RPS Helps in Both Work and Life
In speaking to people about our new book: 'Rock, Paper, Scissors: The Instant Leadership Solution’, I get may questions on what type I am and if the RPS system only is useful for #Work situations. Well, I am a very large Scissor and of course like many things, good #Leadership strategies work well in both work and in life. Here is an example of a life situation with my wife. I hope you enjoy it.
When I have a major decision to make, my Scissors personality comes out in full. The problem is that my wife, as a Rock, doesn’t always understand where I’m coming from. A few years ago, when we were living in Zürich, we decided we needed a new car, and given that I process information analytically by comparing one thing with another, it was natural — and fun — for me to build a spreadsheet comparing the different models. I looked at features, pricing, dealership details, and all sorts of other factors.
Then I handed the spreadsheet to my wife before heading off on a short business trip. When I returned, I was surprised to learn she’d come to a decision. Surely she wouldn’t have had time to test-drive all the models I’d analyzed in the week I’d been away?
‘Did you use my spreadsheet?’ I asked her. ‘Oh yes, it was really helpful,’ she replied.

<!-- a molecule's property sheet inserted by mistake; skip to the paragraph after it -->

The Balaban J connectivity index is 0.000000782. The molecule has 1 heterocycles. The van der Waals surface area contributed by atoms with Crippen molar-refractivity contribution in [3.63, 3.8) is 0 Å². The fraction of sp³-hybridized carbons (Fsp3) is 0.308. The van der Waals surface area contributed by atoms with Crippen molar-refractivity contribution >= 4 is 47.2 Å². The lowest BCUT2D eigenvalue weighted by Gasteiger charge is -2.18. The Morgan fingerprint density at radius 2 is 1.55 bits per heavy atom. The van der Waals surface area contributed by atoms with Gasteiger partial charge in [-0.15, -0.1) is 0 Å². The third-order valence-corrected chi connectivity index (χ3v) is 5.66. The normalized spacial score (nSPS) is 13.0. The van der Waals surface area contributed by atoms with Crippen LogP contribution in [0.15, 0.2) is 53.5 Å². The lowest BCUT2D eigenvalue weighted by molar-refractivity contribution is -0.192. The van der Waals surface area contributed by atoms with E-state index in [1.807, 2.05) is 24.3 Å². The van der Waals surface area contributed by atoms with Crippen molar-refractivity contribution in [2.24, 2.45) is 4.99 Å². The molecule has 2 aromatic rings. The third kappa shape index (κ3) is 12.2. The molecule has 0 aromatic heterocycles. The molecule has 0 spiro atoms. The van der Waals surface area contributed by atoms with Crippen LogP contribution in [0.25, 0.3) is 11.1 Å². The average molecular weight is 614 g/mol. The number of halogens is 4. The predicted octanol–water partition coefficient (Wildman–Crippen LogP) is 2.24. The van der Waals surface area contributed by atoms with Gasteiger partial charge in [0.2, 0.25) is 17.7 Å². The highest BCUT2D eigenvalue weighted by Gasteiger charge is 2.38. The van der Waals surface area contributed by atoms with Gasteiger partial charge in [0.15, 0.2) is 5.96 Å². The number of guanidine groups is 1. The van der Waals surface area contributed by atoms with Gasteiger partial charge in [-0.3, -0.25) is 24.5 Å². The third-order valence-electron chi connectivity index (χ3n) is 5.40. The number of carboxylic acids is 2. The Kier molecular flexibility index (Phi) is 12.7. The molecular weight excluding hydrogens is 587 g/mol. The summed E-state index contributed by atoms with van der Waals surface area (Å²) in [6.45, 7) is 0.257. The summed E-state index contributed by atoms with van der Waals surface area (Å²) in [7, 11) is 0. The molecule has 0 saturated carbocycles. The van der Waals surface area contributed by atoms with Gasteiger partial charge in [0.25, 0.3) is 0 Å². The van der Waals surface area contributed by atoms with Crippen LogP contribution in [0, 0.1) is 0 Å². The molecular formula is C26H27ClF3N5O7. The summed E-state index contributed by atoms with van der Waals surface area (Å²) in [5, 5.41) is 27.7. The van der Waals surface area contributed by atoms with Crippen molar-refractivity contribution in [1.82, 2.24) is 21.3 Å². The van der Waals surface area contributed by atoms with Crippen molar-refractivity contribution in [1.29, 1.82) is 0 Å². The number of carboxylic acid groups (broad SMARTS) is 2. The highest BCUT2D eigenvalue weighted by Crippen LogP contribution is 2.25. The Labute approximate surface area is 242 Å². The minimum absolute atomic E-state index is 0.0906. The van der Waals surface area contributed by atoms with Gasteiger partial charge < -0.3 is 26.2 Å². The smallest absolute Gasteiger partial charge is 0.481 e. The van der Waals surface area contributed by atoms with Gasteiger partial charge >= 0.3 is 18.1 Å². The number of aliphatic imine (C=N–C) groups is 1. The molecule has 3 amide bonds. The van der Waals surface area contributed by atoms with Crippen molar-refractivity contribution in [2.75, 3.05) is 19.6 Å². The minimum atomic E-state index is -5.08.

‘I had coffee with a friend and we looked at it. She recommended a Land Rover, and I used the sheet to find the contact details of the nearest dealership. I checked it out and it was great, so that’s the one we’re going to get.’
Her #Rock personality dictated she needed only a small amount of information to make a decision. And the result? One shiny new car.
But I was frustrated my hard work had been ignored. What about the other hundred cells of data on that spreadsheet? Shouldn’t she have taken them into account? I’d have weighted each factor for importance and built an algorithm to score them; whichever had come out a winner would have been the one I’d have bought. As it happened, though, my efforts weren’t wasted because that spreadsheet ended up being passed around to twenty other ex-pat families and took on a life of its own.
This story shows how Rocks can wear Scissors down when they don’t see the value in Scissors’ evidence and facts. The Scissors are left feeling disempowered and frustrated. A Rock typically has only one point of view on a topic but a Scissors wants to consider it from all angles. If this isn’t taken into account, over time, a Scissors can feel dulled, resulting in apathy.
‘What’s the point? They never listen. All they want is for me to back up their own assumptions. They’re not interested in the facts.’ This is because a Scissors evaluates their self-worth based on their ability to provide detailed evidence for a course of action.
On the other hand, when a Rock or Paper pays attention to a Scissors’ data, the combination can be magical!
Are you a scissor, rock or perhaps a paper? How do you combine your best strengths to make magic happen? We would love to hear from you!
Interested in learning more? Please check out our book: 'Rock, Paper, Scissors: The Instant Leadership Solution' available NOW on Amazon.com
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